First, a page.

The lawsuit alleges that on April 22, Omelet “demanded that Harcrow and her team develop a materially false, misleading and dangerous marketing campaign” for Princess Cruise Lines. It also alleges that Omelet chief creative officer Michael Wallen responded to Harcrow's concerns by saying, “I would not put my family on a cruise ship either, for fear of catching COVID-19, but it was our duty to our client to instruct the public to do so.”
An Omelet spokesperson denied the allegations brought in the suit and claimed Harcrow was let go as part of a round of layoffs.
Mirror, mirror: Lululemon Athletica is buying Mirror, a maker of in-home fitness equipment, for $500 million, writes Ad Age’s Adrianne Pasquarelli. The move comes as exercise increasingly moves away from traditional gyms and furthers Lululemon’s shift to become a more experience-based company.
More airline woes: Mexican airline company Grupo Aeroméxico has filed for voluntary restructuring under chapter 11 of the U.S. bankruptcy code, reports the Wall Street Journal, after its passenger traffic fell by more than 90 percent in April and May due to the pandemic.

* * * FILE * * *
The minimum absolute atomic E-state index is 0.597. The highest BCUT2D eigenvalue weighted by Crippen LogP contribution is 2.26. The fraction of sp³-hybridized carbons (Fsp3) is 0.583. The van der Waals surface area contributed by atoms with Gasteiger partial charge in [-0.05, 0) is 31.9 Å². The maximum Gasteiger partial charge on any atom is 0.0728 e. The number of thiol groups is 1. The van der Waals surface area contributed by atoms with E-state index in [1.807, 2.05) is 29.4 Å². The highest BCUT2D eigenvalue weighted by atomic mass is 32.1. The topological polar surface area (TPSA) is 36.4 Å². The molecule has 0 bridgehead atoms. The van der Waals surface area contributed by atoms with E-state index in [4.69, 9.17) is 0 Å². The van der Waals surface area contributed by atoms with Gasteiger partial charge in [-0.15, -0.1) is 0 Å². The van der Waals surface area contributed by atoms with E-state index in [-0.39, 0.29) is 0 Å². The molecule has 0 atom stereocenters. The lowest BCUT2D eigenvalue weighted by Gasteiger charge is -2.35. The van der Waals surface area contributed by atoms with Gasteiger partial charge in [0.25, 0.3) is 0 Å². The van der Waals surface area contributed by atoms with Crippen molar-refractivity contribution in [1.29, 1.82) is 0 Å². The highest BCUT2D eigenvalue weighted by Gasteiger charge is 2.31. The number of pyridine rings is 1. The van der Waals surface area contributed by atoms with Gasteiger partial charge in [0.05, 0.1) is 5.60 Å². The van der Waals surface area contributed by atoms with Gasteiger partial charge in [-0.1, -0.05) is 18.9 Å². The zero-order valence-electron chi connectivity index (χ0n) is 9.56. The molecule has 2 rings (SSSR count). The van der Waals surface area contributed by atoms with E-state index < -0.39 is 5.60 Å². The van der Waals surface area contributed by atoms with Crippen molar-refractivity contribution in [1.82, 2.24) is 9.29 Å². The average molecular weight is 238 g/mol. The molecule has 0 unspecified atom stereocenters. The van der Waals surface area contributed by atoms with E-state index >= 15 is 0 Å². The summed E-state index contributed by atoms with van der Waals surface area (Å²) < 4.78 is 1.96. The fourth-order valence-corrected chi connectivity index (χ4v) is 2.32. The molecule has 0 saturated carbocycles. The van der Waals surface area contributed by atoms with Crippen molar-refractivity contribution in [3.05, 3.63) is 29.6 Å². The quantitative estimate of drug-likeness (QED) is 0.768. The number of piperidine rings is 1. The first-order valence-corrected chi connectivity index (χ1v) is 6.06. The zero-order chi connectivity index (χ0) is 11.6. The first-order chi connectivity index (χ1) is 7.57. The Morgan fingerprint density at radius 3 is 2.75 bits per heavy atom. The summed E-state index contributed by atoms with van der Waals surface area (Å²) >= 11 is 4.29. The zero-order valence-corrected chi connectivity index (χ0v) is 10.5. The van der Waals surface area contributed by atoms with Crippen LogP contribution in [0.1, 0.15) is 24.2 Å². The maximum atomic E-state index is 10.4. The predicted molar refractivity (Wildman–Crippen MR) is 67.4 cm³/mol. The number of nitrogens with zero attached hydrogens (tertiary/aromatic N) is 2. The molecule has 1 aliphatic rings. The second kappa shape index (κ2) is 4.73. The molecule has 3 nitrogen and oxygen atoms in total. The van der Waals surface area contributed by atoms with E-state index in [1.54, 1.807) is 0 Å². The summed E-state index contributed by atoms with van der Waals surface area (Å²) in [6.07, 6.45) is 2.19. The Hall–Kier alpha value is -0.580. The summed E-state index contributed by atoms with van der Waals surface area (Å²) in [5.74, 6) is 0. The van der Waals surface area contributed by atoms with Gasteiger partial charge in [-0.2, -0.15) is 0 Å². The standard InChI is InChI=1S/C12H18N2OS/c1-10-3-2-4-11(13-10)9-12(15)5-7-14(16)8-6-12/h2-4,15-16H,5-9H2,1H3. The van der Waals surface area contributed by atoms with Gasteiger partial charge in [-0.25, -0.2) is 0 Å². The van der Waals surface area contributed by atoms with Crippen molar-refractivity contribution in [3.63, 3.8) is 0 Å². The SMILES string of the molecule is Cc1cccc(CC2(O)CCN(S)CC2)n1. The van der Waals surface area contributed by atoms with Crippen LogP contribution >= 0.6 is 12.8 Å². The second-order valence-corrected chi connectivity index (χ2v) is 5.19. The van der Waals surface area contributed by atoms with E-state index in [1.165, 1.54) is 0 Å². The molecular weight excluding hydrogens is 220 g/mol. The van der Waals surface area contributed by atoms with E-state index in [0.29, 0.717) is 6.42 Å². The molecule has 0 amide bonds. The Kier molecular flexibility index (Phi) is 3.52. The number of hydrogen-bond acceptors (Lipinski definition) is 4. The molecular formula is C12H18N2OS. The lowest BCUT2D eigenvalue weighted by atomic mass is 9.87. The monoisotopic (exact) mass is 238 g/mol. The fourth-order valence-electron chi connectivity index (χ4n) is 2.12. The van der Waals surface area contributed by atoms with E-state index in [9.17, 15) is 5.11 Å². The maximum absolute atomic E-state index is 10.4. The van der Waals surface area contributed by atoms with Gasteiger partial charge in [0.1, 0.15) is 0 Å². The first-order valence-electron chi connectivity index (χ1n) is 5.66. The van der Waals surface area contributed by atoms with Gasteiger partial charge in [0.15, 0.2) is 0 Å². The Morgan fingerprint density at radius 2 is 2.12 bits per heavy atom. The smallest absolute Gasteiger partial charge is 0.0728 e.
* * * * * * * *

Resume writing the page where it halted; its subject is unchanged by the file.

Rebranding: Rubicon Project, a sell-side platform that publishers use to sell ad inventory, has rebranded itself as Magnite, writes Ad Age’s George P. Slefo. The move comes roughly a month after it completed its merger with Telaria. The newly branded company has made significant bets on connected TV with its platform.
Creativity Pick of the Day: Online payment brand Klarna, which has taken Europe by storm, is humorously highlighting its Swedish origins in its first major U.S. brand campaign. The absurdist comedy-style spots from new agency Mirimar and director Andreas Nilsson take footage from vintage Swedish horror movies, soap operas and music videos and add comically mismatched English subtitles about how great Klarna is. See the spots here, and don’t forget to check out Creativity’s Top 5 campaigns from last week, including Twitter’s Black Lives Matter billboards.
That does it for today’s Wake-Up Call, thanks for reading and we hope you are all staying safe and well. For more industry news and insight, follow us on Twitter:@adage.